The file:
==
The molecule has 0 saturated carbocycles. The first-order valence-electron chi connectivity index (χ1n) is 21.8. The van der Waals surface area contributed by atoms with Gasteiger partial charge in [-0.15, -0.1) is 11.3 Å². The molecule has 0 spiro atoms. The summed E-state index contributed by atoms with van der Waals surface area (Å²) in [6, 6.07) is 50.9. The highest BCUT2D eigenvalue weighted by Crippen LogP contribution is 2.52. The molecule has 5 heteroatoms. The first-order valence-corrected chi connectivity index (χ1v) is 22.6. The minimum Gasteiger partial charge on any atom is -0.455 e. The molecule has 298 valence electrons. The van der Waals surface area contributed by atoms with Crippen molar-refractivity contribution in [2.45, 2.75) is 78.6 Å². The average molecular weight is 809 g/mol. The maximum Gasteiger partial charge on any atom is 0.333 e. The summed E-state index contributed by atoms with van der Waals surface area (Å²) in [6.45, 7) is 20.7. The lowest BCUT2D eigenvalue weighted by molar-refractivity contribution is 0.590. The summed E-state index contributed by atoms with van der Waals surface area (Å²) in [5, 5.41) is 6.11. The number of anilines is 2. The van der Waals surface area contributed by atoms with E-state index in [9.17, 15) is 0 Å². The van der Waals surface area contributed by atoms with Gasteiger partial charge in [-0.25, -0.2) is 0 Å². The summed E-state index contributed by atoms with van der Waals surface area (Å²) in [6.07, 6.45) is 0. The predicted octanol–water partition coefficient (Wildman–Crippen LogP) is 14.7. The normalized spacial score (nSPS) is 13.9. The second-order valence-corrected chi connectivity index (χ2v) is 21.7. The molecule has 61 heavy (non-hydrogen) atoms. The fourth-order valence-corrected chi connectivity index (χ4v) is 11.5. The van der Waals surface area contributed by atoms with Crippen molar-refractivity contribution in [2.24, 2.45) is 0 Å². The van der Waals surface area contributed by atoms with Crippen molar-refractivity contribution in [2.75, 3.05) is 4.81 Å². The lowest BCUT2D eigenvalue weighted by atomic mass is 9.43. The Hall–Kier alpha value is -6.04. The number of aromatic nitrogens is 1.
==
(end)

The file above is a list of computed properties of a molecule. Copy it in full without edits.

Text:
The molecule has 0 saturated carbocycles. The first-order valence-electron chi connectivity index (χ1n) is 21.8. The van der Waals surface area contributed by atoms with Gasteiger partial charge in [-0.15, -0.1) is 11.3 Å². The molecule has 0 spiro atoms. The summed E-state index contributed by atoms with van der Waals surface area (Å²) in [6, 6.07) is 50.9. The highest BCUT2D eigenvalue weighted by Crippen LogP contribution is 2.52. The molecule has 5 heteroatoms. The first-order valence-corrected chi connectivity index (χ1v) is 22.6. The minimum Gasteiger partial charge on any atom is -0.455 e. The molecule has 298 valence electrons. The van der Waals surface area contributed by atoms with Crippen molar-refractivity contribution in [2.45, 2.75) is 78.6 Å². The average molecular weight is 809 g/mol. The maximum Gasteiger partial charge on any atom is 0.333 e. The summed E-state index contributed by atoms with van der Waals surface area (Å²) in [6.45, 7) is 20.7. The lowest BCUT2D eigenvalue weighted by molar-refractivity contribution is 0.590. The summed E-state index contributed by atoms with van der Waals surface area (Å²) in [5, 5.41) is 6.11. The number of anilines is 2. The van der Waals surface area contributed by atoms with E-state index in [9.17, 15) is 0 Å². The van der Waals surface area contributed by atoms with Gasteiger partial charge in [-0.25, -0.2) is 0 Å². The summed E-state index contributed by atoms with van der Waals surface area (Å²) in [6.07, 6.45) is 0. The predicted octanol–water partition coefficient (Wildman–Crippen LogP) is 14.7. The normalized spacial score (nSPS) is 13.9. The second-order valence-corrected chi connectivity index (χ2v) is 21.7. The molecule has 61 heavy (non-hydrogen) atoms. The fourth-order valence-corrected chi connectivity index (χ4v) is 11.5. The van der Waals surface area contributed by atoms with Crippen molar-refractivity contribution in [2.24, 2.45) is 0 Å². The van der Waals surface area contributed by atoms with Crippen molar-refractivity contribution in [2.75, 3.05) is 4.81 Å². The lowest BCUT2D eigenvalue weighted by atomic mass is 9.43. The Hall–Kier alpha value is -6.04. The number of aromatic nitrogens is 1.